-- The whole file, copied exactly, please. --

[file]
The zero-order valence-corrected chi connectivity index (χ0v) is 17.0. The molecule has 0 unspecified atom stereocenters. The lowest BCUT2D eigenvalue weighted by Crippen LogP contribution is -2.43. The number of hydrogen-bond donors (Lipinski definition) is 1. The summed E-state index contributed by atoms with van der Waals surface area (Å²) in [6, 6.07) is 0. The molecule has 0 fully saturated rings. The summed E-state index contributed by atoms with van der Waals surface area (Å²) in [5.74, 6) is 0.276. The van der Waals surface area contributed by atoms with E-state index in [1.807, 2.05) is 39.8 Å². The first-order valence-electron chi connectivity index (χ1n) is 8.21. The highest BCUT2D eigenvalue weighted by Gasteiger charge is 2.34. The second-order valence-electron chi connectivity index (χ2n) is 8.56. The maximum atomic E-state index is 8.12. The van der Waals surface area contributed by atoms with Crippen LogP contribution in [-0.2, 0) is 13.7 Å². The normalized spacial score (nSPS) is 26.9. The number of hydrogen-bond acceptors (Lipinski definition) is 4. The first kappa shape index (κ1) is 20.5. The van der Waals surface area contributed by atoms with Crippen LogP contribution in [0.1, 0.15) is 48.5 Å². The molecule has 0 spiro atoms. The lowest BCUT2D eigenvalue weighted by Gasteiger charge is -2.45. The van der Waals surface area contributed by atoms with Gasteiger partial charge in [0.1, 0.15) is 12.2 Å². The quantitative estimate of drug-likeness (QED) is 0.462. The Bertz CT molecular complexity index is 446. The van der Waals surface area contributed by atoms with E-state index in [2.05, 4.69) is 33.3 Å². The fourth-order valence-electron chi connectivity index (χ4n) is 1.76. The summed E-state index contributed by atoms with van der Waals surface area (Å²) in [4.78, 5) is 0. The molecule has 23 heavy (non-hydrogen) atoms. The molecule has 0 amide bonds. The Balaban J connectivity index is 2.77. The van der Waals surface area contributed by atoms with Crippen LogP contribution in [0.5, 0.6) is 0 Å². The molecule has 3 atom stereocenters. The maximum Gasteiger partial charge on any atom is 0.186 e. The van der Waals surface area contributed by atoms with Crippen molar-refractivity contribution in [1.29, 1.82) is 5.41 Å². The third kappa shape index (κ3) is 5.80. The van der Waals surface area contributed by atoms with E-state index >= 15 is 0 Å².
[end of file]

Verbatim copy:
The zero-order valence-corrected chi connectivity index (χ0v) is 17.0. The molecule has 0 unspecified atom stereocenters. The lowest BCUT2D eigenvalue weighted by Crippen LogP contribution is -2.43. The number of hydrogen-bond donors (Lipinski definition) is 1. The summed E-state index contributed by atoms with van der Waals surface area (Å²) in [6, 6.07) is 0. The molecule has 0 fully saturated rings. The summed E-state index contributed by atoms with van der Waals surface area (Å²) in [5.74, 6) is 0.276. The van der Waals surface area contributed by atoms with E-state index in [1.807, 2.05) is 39.8 Å². The first-order valence-electron chi connectivity index (χ1n) is 8.21. The highest BCUT2D eigenvalue weighted by Gasteiger charge is 2.34. The second-order valence-electron chi connectivity index (χ2n) is 8.56. The maximum atomic E-state index is 8.12. The van der Waals surface area contributed by atoms with Crippen LogP contribution in [-0.2, 0) is 13.7 Å². The normalized spacial score (nSPS) is 26.9. The number of hydrogen-bond acceptors (Lipinski definition) is 4. The first kappa shape index (κ1) is 20.5. The van der Waals surface area contributed by atoms with Crippen LogP contribution in [0.1, 0.15) is 48.5 Å². The molecule has 0 spiro atoms. The lowest BCUT2D eigenvalue weighted by Gasteiger charge is -2.45. The van der Waals surface area contributed by atoms with Gasteiger partial charge in [0.1, 0.15) is 12.2 Å². The quantitative estimate of drug-likeness (QED) is 0.462. The Bertz CT molecular complexity index is 446. The van der Waals surface area contributed by atoms with E-state index in [2.05, 4.69) is 33.3 Å². The fourth-order valence-electron chi connectivity index (χ4n) is 1.76. The summed E-state index contributed by atoms with van der Waals surface area (Å²) in [4.78, 5) is 0. The molecule has 23 heavy (non-hydrogen) atoms. The molecule has 0 amide bonds. The Balaban J connectivity index is 2.77. The van der Waals surface area contributed by atoms with Crippen LogP contribution in [0.5, 0.6) is 0 Å². The molecule has 3 atom stereocenters. The maximum Gasteiger partial charge on any atom is 0.186 e. The van der Waals surface area contributed by atoms with Crippen molar-refractivity contribution in [1.29, 1.82) is 5.41 Å². The third kappa shape index (κ3) is 5.80. The van der Waals surface area contributed by atoms with E-state index >= 15 is 0 Å².